Cities are bleeding cash. There are concerns that they will not be able to make needed payments, such as transfer school taxes, paying regional transit providers, and even payroll if things continue as they have by the end of the year. A key aspect of this is the deferral or reduction of property taxes — cities were expecting an influx of revenue this month, which will not come, and will likely be much, much smaller than expected when it does.
The Government should provide an immediate cash transfer to the cities to help cover operational expenditures and prevent the drawing down on capital reserves, which will be critical to the economic recovery. This would be a large undertaking, but money could be transferred quickly through existing Federation of Canadian Municipalities mechanisms, and should also involve wage-subsidy access for a portion of city workers (as we have seen with transit agencies across the country, this would be lifesaving for some institutions). Immediacy here is critical — as we hear some cities talking about having sell off long-term assets, like land for future social housing, just to keep the lights on. This would have disastrous long-term consequences.
2. Allowing Operating Deficits
Cities are not allowed to run deficits in Canada, and, announcements in British Columbia this week notwithstanding, this is clearly a massive problem in the context of COVID19. The perfect storm of declining revenues, limited revenue streams, and growing expenses make a balanced budget either a practical impossibility, or an exercise in human misery.
B.C. has been the first province to come forward with notice that cities will be allowed to run operating deficits in 2020, but the fine print is more particular:
- The deficit can only be run for one year and the budget must be fully balanced by the end of 2021;
- Cash can be taken from the capital reserves for infrastructure projects, but must be paid back (without interest, though, thankfully).
A more ambitious approach would be to allow a longer window of deficits (say 3–5 years), with a coordinated debt issuance at the provincial or regional level (e.g., through the BC Municipal Finance Authority) that could cover a reasonable amount of operating expenses across cities for the COVID19 period and any subsequent recessionary period post-crisis. This last piece is critical, since many cities may not have a rebound in property tax revenue until several years from now. They need to be kept afloat until revenues return.
3. Municipal Low or Zero-Interest Borrowing Facility from the Bank of Canada
If cities are going to be borrowing both in the short and the long-term, there’s one institution perfectly positioned to assist them: the Bank of Canada. As the crisis has grown, the Bank has expanded its activities to lend more aggressively not only to its traditional constituents, chartered banks and other financial institutions, but also the provinces, with its Provincial Money Markets Program (PMMP).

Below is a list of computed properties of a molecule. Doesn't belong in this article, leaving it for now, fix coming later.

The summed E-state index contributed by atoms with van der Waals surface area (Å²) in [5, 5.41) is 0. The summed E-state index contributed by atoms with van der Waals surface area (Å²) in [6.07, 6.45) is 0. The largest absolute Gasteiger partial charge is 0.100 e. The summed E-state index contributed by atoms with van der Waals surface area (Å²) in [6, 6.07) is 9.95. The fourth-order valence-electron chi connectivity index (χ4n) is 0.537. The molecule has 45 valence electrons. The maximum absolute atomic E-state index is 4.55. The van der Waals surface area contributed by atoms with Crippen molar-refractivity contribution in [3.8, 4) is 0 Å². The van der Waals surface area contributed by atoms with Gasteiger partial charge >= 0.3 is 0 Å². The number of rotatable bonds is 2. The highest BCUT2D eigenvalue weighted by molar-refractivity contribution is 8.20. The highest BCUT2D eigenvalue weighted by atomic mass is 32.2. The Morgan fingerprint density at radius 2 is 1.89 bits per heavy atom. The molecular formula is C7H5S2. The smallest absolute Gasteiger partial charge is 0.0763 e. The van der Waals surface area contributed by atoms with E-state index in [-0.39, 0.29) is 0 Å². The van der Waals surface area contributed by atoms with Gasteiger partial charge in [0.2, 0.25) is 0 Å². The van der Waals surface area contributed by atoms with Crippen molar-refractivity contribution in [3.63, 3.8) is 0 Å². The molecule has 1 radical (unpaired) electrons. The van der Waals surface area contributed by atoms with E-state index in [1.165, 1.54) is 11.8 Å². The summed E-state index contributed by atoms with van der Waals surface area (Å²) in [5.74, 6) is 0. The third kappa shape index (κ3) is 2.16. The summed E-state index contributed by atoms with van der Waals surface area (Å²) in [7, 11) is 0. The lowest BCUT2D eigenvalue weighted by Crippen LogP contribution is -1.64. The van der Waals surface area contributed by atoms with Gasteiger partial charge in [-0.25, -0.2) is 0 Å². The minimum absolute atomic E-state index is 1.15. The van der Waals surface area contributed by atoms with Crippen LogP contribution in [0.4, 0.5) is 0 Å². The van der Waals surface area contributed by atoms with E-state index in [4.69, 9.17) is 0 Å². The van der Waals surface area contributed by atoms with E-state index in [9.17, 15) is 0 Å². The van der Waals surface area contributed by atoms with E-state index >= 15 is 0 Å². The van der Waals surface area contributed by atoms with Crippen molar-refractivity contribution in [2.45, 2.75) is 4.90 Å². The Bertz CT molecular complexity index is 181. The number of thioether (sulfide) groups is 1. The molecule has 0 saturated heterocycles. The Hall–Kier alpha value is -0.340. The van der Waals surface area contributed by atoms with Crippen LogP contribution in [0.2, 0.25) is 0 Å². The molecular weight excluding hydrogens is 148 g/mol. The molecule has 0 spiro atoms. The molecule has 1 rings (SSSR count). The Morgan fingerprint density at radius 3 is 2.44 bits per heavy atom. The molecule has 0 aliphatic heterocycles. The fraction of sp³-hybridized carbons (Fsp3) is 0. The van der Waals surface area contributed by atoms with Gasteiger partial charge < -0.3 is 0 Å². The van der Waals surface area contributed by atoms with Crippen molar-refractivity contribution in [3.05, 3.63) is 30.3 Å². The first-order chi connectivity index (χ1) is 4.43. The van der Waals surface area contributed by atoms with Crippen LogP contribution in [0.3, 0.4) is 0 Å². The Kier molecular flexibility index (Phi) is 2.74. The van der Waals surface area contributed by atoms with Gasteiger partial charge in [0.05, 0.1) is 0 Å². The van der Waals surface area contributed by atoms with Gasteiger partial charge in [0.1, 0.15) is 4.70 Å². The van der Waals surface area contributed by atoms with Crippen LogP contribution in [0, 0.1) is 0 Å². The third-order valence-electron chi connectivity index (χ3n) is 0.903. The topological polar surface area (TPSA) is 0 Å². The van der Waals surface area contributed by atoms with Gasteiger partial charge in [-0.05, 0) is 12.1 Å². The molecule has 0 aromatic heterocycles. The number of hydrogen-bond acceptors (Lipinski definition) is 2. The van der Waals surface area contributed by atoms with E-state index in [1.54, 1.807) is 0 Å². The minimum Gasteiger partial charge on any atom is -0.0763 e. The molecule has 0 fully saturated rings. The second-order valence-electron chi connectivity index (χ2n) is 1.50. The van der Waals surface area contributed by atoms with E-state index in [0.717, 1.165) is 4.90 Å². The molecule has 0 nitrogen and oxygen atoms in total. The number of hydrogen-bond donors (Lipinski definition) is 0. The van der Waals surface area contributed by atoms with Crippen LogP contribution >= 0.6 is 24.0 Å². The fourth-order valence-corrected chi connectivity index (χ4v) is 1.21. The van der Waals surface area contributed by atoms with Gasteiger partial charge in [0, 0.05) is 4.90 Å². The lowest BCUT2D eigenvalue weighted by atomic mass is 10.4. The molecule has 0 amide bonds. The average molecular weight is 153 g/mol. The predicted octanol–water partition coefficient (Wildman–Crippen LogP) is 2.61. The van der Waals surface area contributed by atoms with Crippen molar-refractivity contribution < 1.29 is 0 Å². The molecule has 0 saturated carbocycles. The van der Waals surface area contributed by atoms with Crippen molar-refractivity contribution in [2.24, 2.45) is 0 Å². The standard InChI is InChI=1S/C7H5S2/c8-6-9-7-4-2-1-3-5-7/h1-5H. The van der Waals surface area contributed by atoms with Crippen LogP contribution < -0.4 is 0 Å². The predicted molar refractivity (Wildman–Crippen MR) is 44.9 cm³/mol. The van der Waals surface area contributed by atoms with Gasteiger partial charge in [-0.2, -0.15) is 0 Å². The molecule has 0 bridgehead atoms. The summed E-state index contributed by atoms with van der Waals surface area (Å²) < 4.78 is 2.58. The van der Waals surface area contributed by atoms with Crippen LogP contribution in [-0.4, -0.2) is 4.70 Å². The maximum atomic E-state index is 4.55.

Provincial Money Market Purchase Program
The Bank reports its aggregate holdings of provincial money market securities acquired through the PMMP program every…
The idea behind these purchases is that the Bank is buying provincial debt issuances at a competitive rates in order to ‘buy down’ provincial borrowing costs. As many have noted, particularly in the US, there’s been a frenzy of investors moving to sell off their subnational debt holdings — “munis” — as their need for cash increases, and demands to borrow skyrock across the whole spectrum of subnational borrowers, from states and provinces, all the way down to school district. Rates are being driven up as a result. The Bank is wading directly into this fight in order to buy short-term provincial debt at more reasonable rates, and therefore ease the pressure on the provinces.
For municipalities, the structure could be largely similar, and the Bank has already indicated that they are willing to exercise their powers to buy local government debts. An ideal structure would probably contain a few pieces:
- Short- and Medium-term “bullet bond” issuance, on a 3–5 year scale, both from individual communities and coalitions of communities that would allow them to regain some of their fiscal health before they start paying back;
- Coordination with provincial municipal authorities to provide support for long-term financial planning, and, in some cases, underwriting or other support to make these loans fully digestible, for example, for smaller communities;
- Interest rate buy-downs, or conditional relief, from the federal government — for example, if a city (say a resource community in Alberta or Newfoundland and Labrador) was still in a fiscal crisis at the end of the repayment period.
4. Large-scale Infrastructure Stimulus
Everyone knows that the end of this crisis is going to require substantial fiscal stimulus. Provinces are already announcing funds set aside for recovery at the end of the crisis, and the Government of Canada has said that they plan to also spend significantly. Others than me are in a better position than I am to say how much this should be, or what avenues it could take, some key principles should be:
- Focusing on solving pre-existing infrastructure gaps — This means things like advancing the National Housing Strategy, acting on long-standing transit projects, investing in Indigenous infrastructure needs, and continuing the push to decarbonize our economy and adapt to the challenges of climate change;
- Building complimentary, parallel programs — Programs that address challenges like the national skills gap, the needs of a Just Transition, and creating a truly diverse, inclusive, and respected workforce, should also be kept on the table.
- Buying land — As much money as the government spends, it will not be able to save every homeowner or business. Even if land-prices don’t decline dramatically (and especially if they do), local governments should be ready to step in and buy land.
- Recouping value — as many have argued, large-scale infrastructure spending generates value, and if public dollars are going to create a windfall, then some of that should be directed back to the public purse. Whether that’s a Land Value Capture, new taxes, or shared revenue (or equity), there are plenty of ways to ensure that investments generate a clear ROI back to the originators — us.
5. Long-term Revenue Expansion for Cities
Urbanists have been saying this for decades, whether with regards to the federal Gas Tax Fund, the limits of property taxes, or the growing demands on all local governments, but cities need a new fiscal framework. They are on the front lines of some of the most pressing challenges facing contemporary society, whether the opioid crisis, climate change, or housing affordability — they have to deliver on complex problems every day and yet continue to have to beg or borrow just to accomplish even their most baseline tax.
A new municipal regime in Canada will take time to develop, but should include a mixture of new taxation powers (e.g., payroll, excise, land-value, income, and others), new regulatory authorities, and new governance mechanisms across Canada.